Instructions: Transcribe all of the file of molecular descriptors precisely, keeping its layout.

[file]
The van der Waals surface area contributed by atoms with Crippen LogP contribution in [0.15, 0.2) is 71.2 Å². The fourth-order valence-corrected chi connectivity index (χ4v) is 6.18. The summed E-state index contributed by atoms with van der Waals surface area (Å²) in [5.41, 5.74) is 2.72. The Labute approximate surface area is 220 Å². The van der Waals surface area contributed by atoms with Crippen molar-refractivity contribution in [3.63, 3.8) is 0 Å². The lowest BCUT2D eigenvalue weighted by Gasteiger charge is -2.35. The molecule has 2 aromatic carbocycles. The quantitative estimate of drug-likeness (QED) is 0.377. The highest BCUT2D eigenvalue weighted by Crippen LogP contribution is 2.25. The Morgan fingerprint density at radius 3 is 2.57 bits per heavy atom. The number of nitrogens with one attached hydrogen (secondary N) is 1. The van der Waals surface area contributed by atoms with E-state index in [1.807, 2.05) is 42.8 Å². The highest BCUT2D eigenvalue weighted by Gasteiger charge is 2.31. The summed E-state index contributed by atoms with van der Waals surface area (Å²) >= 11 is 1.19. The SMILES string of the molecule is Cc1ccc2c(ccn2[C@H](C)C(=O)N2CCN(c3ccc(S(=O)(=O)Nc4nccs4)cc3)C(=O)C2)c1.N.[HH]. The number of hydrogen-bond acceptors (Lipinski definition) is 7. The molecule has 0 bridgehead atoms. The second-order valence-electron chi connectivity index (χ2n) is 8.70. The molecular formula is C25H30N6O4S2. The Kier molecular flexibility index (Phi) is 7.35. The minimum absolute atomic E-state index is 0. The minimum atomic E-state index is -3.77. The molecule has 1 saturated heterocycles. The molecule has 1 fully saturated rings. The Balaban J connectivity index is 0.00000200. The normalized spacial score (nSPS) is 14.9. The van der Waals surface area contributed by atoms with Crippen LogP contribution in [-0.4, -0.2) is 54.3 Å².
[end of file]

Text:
The van der Waals surface area contributed by atoms with Crippen LogP contribution in [0.15, 0.2) is 71.2 Å². The fourth-order valence-corrected chi connectivity index (χ4v) is 6.18. The summed E-state index contributed by atoms with van der Waals surface area (Å²) in [5.41, 5.74) is 2.72. The Labute approximate surface area is 220 Å². The van der Waals surface area contributed by atoms with Crippen molar-refractivity contribution in [3.63, 3.8) is 0 Å². The lowest BCUT2D eigenvalue weighted by Gasteiger charge is -2.35. The molecule has 2 aromatic carbocycles. The quantitative estimate of drug-likeness (QED) is 0.377. The highest BCUT2D eigenvalue weighted by Crippen LogP contribution is 2.25. The Morgan fingerprint density at radius 3 is 2.57 bits per heavy atom. The number of nitrogens with one attached hydrogen (secondary N) is 1. The van der Waals surface area contributed by atoms with E-state index in [1.807, 2.05) is 42.8 Å². The highest BCUT2D eigenvalue weighted by Gasteiger charge is 2.31. The summed E-state index contributed by atoms with van der Waals surface area (Å²) >= 11 is 1.19. The SMILES string of the molecule is Cc1ccc2c(ccn2[C@H](C)C(=O)N2CCN(c3ccc(S(=O)(=O)Nc4nccs4)cc3)C(=O)C2)c1.N.[HH]. The number of hydrogen-bond acceptors (Lipinski definition) is 7. The molecule has 0 bridgehead atoms. The second-order valence-electron chi connectivity index (χ2n) is 8.70. The molecular formula is C25H30N6O4S2. The Kier molecular flexibility index (Phi) is 7.35. The minimum absolute atomic E-state index is 0. The minimum atomic E-state index is -3.77. The molecule has 1 saturated heterocycles. The molecule has 1 fully saturated rings. The Balaban J connectivity index is 0.00000200. The normalized spacial score (nSPS) is 14.9. The van der Waals surface area contributed by atoms with Crippen LogP contribution in [-0.4, -0.2) is 54.3 Å².